Prostate Cancer Screening
Looser Guidelines Issued on Prostate Screening
Published: May 3, 2013
In a major shift, the American Urological Association has pulled back its strong support of prostate cancer screening, saying that the testing should be considered primarily by men aged 55 to 69.
The association had staunchly defended the benefits of screening men with the prostate test, even after a government advisory committee, the United States Preventive Services Task Force, said in 2011 that healthy men should not be screened because far more men would be harmed by unnecessary prostate cancer treatments than would be saved from death.
But in new guidelines issued Friday, the urology association says that routine screening is no longer recommended for men 40 to 54 years old who are at average risk of getting prostate cancer. Screening is also not recommended for men 70 and older.
The guidelines say men 55 to 69 should discuss the benefits and harms of screening with their doctors. And if they do choose screening, an interval of two years rather than annually would be better.
“It’s time to reflect on how we screen men for prostate cancer and take a more selective approach in order to maximize benefit and minimize harms,” Dr. H. Ballentine Carter, a professor of urology and oncology at Johns Hopkins University and chairman of the committee that drafted the guidelines, said in a statement.
The urology association’s previous recommendation, issued in 2009, was that blood testing for P.S.A., which stands for prostate-specific antigen, should be offered to men starting at age 40. Millions of men now get the P.S.A. test, many as part of their annual checkup.
When the government advisory task force recommended against screening, urologists, who treat many men with prostate cancer, expressed outrage, with one saying the policy was “flawed, dangerous and catastrophic for men.”
But some prostate cancer experts say the association risked losing credibility had it stuck to its recommendations for widespread screening. The new guidelines, they say, could preserve P.S.A. screening by recommending more moderate use.
The association “is not dismissing the P.S.A. test as the task force has done,” said Dr. Philip W. Kantoff, a prostate cancer specialist at the Dana-Farber Cancer Institute in Boston who was a member of the guidelines committee. “There should be a more reasonable approach to the use of P.S.A.”
Dr. David F. Penson, chairman of the urology association’s health policy council, said the new guidelines reflected the results of two recent clinical trials. “We just put our recommendations in line with the evidence,” he said.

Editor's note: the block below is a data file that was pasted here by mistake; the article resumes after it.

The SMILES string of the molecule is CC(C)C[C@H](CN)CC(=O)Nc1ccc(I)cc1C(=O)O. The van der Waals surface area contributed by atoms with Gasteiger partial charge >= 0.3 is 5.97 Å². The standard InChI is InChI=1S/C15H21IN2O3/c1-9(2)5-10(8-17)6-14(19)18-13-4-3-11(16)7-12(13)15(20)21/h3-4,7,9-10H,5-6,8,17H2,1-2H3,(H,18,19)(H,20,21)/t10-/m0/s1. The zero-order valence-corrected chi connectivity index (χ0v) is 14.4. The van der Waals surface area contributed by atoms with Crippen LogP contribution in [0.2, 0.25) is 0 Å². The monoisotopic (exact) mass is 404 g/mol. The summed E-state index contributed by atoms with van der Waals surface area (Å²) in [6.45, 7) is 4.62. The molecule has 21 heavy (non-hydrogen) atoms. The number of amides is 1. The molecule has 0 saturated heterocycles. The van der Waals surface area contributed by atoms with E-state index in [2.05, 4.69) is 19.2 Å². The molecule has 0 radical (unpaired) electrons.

The problem with screening is that levels of P.S.A. can be elevated for reasons having nothing to do with prostate cancer. That leads many men to have unnecessary biopsies, which can cause pain and infections. And biopsies find many cancers that would be so slow-growing that they would never harm the man. Because it is difficult to distinguish the dangerous from the nonaggressive tumors, however, most men undergo surgery or radiation treatments and then suffer from side effects like incontinence and erectile dysfunction.
In its guidelines on Friday, the association said that for men 55 to 69, screening would prevent one prostate cancer death for every 1,000 men screened over a decade.
The guidelines say that some men at higher-than-average risk of getting prostate cancer, such as those with a family history or who are African-Americans, could discuss the benefits and harms of starting screening at an age earlier than 55.
Some experts skeptical of screening have noted that the advent of P.S.A. testing led to a big jump in the number of diagnoses of prostate cancer, increasing the business of urologists. The P.S.A. test underpins a prostate cancer industry, consisting of laboratories that do biopsies, manufacturers of surgical robots and radiation equipment, even suppliers of adult diapers.
Dr. Otis W. Brawley, the chief medical officer of the American Cancer Society, has been a critic of mass screening campaigns, such as those held at shopping malls. “There has been a lot of money made by hospitals and clinics doing these mass screenings,” he said, referring to the treatment after cancer is found.
Dr. Brawley said the new urological association guidelines were “wonderful” if they were put into effect and would bring the association closer to the position of the American Cancer Society.